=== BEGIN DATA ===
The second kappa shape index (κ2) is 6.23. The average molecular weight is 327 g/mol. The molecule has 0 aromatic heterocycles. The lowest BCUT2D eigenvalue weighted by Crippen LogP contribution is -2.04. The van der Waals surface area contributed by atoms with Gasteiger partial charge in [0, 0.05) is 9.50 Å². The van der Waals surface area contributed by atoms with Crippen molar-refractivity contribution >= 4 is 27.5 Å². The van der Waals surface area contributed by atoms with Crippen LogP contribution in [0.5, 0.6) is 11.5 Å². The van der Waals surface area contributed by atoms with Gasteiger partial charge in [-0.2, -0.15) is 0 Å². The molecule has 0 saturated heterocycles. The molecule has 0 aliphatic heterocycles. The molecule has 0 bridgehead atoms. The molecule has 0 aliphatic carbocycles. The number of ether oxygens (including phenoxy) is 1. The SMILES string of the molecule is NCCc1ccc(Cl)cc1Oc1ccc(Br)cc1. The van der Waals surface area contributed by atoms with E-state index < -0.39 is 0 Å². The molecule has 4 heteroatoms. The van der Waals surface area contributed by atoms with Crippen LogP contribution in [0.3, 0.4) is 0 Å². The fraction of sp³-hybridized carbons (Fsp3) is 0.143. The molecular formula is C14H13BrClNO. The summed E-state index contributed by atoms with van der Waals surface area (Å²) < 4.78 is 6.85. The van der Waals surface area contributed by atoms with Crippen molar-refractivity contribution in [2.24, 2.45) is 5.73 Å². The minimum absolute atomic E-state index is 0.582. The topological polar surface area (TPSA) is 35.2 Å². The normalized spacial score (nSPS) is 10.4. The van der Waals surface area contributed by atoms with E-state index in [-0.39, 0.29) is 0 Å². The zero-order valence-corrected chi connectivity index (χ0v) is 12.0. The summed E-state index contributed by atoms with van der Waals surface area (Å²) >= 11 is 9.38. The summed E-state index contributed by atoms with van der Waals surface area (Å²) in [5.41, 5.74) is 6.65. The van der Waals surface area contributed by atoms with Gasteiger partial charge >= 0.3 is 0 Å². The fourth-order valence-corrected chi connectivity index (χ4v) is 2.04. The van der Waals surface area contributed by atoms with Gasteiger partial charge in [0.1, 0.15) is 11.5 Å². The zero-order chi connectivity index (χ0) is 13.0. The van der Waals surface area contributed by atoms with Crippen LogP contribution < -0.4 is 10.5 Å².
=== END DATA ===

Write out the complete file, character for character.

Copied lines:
The second kappa shape index (κ2) is 6.23. The average molecular weight is 327 g/mol. The molecule has 0 aromatic heterocycles. The lowest BCUT2D eigenvalue weighted by Crippen LogP contribution is -2.04. The van der Waals surface area contributed by atoms with Gasteiger partial charge in [0, 0.05) is 9.50 Å². The van der Waals surface area contributed by atoms with Crippen molar-refractivity contribution >= 4 is 27.5 Å². The van der Waals surface area contributed by atoms with Crippen LogP contribution in [0.5, 0.6) is 11.5 Å². The van der Waals surface area contributed by atoms with Gasteiger partial charge in [-0.2, -0.15) is 0 Å². The molecule has 0 saturated heterocycles. The molecule has 0 aliphatic heterocycles. The molecule has 0 bridgehead atoms. The molecule has 0 aliphatic carbocycles. The number of ether oxygens (including phenoxy) is 1. The SMILES string of the molecule is NCCc1ccc(Cl)cc1Oc1ccc(Br)cc1. The van der Waals surface area contributed by atoms with E-state index < -0.39 is 0 Å². The molecule has 4 heteroatoms. The van der Waals surface area contributed by atoms with Crippen LogP contribution in [0.3, 0.4) is 0 Å². The fraction of sp³-hybridized carbons (Fsp3) is 0.143. The molecular formula is C14H13BrClNO. The summed E-state index contributed by atoms with van der Waals surface area (Å²) < 4.78 is 6.85. The van der Waals surface area contributed by atoms with Crippen molar-refractivity contribution in [2.24, 2.45) is 5.73 Å². The minimum absolute atomic E-state index is 0.582. The topological polar surface area (TPSA) is 35.2 Å². The normalized spacial score (nSPS) is 10.4. The van der Waals surface area contributed by atoms with E-state index in [-0.39, 0.29) is 0 Å². The zero-order valence-corrected chi connectivity index (χ0v) is 12.0. The summed E-state index contributed by atoms with van der Waals surface area (Å²) >= 11 is 9.38. The summed E-state index contributed by atoms with van der Waals surface area (Å²) in [5.41, 5.74) is 6.65. The van der Waals surface area contributed by atoms with Gasteiger partial charge >= 0.3 is 0 Å². The fourth-order valence-corrected chi connectivity index (χ4v) is 2.04. The van der Waals surface area contributed by atoms with Gasteiger partial charge in [0.1, 0.15) is 11.5 Å². The zero-order chi connectivity index (χ0) is 13.0. The van der Waals surface area contributed by atoms with Crippen LogP contribution < -0.4 is 10.5 Å².